Two weeks after last year’s CUNA GAC, the country began closing schools, businesses, and urging social distancing. What we did not realize was what the remainder of 2020 had in store for us. It would look very different with lobbies closed, virtual meetings replace face to face meetings, annual meetings postponed and go virtual, examinations went remote, and some of those changes appear to be here to stay for at least a while.
This year’s CUNA GAC went virtual for the first time ever along with virtual Hill visits with members of Congress. Nebraska’s credit unions met virtually with Congressman Adrian Smith and Congressman Jeff Fortenberry and their staff on March 4th. “Advocacy requires adaptation and the ability to shift in changing environments. Virtual meetings with lawmakers and regulators is not ideal but the silver lining is that it does allow for more participation from credit union advocates that might not otherwise be able to travel for face to face meetings,” said Brandon Luetkenhaus chief advocacy officer at the Nebraska Credit Union League.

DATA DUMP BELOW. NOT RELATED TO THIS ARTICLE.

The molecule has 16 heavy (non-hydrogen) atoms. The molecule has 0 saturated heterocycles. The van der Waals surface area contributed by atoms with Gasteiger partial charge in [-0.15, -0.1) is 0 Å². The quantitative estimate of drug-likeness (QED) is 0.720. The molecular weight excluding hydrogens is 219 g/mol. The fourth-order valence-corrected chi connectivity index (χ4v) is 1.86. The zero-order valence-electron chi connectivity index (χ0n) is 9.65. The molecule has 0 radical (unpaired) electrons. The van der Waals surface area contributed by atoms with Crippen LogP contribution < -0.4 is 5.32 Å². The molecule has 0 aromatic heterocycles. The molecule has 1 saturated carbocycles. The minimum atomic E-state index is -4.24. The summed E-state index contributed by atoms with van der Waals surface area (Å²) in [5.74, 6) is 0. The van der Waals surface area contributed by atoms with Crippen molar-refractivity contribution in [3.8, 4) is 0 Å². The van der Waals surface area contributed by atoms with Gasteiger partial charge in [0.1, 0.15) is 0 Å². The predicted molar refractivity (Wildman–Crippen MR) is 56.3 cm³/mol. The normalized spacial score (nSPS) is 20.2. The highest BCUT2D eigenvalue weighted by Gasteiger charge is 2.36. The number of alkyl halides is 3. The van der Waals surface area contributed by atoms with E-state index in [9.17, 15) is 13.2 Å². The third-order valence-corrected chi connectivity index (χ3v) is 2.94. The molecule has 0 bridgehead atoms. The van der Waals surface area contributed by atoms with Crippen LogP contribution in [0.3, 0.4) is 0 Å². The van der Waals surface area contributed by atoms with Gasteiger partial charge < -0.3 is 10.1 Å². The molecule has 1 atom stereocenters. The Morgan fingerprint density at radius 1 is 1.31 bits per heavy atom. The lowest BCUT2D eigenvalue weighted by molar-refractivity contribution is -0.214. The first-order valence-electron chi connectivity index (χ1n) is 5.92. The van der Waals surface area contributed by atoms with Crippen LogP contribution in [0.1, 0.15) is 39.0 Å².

Nebraska credit unions also meet with U.S. Senator Ben Sasse and Congressman Don Bacon on March 9th. During the virtual Hill visits, credit unions voiced their concern that the pendulum might swing back to one-size-fits-all regulation and a “gotcha” mentality. President Biden’s nominee to be the new director of the powerful Consumer Financial Protection Bureau recently stated that “if confirmed, he would likely return the bureau to aggressively fine and penalize companies for bad behaviors.” Advocates pointed out that credit unions by structure are protectors of their members/owners. The CFPB and the National Credit Union Administration have both indicated that consumer protections would be a top priority of the agencies. The advocates also discussed the proposed minimum wage and the impact artificially raising it at the federal level could have on credit unions and especially small credit unions. They provided evidence of the impact that credit unions are having on the communities that they serve and how credit unions adapted to the health directives to ensure that they could continue to serve their members in a safe way for both the members and credit union team members. They urged enhancements to the credit union charter including allowing more Americans to be served by credit unions, allowing credit union boards to expel disruptive members, and allowing the NCUA to expand loan maturity limits beyond 15 years.